1999-00 39.0 18.4 2.7
2004-05 41.7 26.0 4.6
Source: NSS 2005
However, transport policy in India continues to focus on the needs of the urban elite and middle class. Most of the funds are allocated to roadway expansions and improvements such as construction of flyovers, multi-laning of existing roads etc. which encourage the use of personal vehicles and ignore the needs of the poor. Urban transport infrastructure does not include any facilities for walking and cycling. With the exception of few cities, most of the major road networks have not been provided with footpaths and bicycle lanes.
c. Importance of intermediate personal transport (IPT) and paratransit
Public transport facilities are inadequate in most Indian cities. Therefore, IPT modes like auto-rickshaws, maxi cabs and motor cabs assume importance to meet the travel demand, particularly in the smaller cities. There are also locally contrived mechanical contraptions (commonly called jugad) which are used for ferrying goods and passengers in most cities of India. IPT are preferred by urban residents because they provide greater flexibility, frequency, better access and comfort over existing public transport.
Auto-rickshaws/passenger three wheelers are a very important mode of travel in most of the Indian cities. The share of passenger three wheelers in total stock of passenger vehicles namely two wheelers, passenger three wheelers, cars and jeeps, taxis and buses was 4% in 2006. The share of passenger three wheelers is highest in Cochin (43%) followed by Patna (10%) and Bombay (8%).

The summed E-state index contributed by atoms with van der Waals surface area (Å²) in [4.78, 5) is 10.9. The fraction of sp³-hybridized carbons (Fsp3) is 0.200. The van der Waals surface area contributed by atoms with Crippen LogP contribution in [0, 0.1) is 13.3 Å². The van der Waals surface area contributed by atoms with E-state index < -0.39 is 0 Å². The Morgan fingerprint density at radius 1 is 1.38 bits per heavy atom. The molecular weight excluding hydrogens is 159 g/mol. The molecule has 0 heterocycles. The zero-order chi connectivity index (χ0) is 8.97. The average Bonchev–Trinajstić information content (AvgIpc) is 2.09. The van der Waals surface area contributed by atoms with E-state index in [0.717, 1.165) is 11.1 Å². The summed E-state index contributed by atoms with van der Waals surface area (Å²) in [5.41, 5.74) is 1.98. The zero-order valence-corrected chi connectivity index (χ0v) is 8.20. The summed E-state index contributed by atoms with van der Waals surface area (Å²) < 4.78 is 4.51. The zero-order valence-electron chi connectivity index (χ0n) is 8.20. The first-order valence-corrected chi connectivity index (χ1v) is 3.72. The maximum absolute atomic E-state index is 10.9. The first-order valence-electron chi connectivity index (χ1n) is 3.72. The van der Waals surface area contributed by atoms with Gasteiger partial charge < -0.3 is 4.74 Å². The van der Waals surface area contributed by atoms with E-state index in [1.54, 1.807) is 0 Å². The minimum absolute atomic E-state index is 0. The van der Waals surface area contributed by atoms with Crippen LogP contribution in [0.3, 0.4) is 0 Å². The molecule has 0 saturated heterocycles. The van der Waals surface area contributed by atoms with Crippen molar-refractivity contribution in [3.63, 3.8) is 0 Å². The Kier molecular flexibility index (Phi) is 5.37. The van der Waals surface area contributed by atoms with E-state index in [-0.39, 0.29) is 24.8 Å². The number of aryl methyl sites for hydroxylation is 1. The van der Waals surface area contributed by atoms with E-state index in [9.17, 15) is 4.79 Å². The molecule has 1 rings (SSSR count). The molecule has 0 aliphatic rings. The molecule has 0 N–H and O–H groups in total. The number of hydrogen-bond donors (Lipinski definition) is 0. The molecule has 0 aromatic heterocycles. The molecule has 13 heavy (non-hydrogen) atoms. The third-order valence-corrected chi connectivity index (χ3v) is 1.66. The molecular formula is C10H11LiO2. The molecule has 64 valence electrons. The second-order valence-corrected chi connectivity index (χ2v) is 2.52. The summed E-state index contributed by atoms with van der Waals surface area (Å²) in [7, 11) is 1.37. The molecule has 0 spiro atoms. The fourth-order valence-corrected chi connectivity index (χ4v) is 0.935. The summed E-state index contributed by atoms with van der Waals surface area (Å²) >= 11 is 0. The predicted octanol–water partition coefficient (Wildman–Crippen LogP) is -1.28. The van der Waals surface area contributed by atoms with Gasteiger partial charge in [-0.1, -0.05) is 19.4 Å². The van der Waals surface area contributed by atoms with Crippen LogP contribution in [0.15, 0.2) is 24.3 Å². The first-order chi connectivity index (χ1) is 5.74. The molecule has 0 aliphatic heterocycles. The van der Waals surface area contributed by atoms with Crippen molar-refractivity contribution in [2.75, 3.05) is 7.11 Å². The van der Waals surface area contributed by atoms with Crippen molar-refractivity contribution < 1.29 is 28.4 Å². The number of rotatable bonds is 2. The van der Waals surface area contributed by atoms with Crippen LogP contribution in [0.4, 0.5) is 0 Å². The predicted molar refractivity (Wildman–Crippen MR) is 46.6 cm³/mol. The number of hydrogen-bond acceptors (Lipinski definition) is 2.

Public transport is the predominant mode of transport in mega cities while the IPT modes are popular in smaller cities. This is because larger cities have better public transport facilities as compared to smaller cities. The share of trips by IPT modes was higher than public transport in cities with population of 0.1-0.5 million in 1998 but the share of IPT modes in total trips declined with increase in city size.
d. High congestion levels
Traffic congestion is one of the most pressing transport problems in Indian cities despite the fact that vehicular ownership rates in most Indian cities is much lower than developed countries. The road way speeds for motor vehicles has declined in most cities and the average travel time has increased greatly. The stop-and-go traffic flow caused by congestion also wastes energy and increases pollution. Moreover, roadway congestion increases the likelihood of crashes.
The three main reasons for increasing congestion levels in the Indian cities are as follows: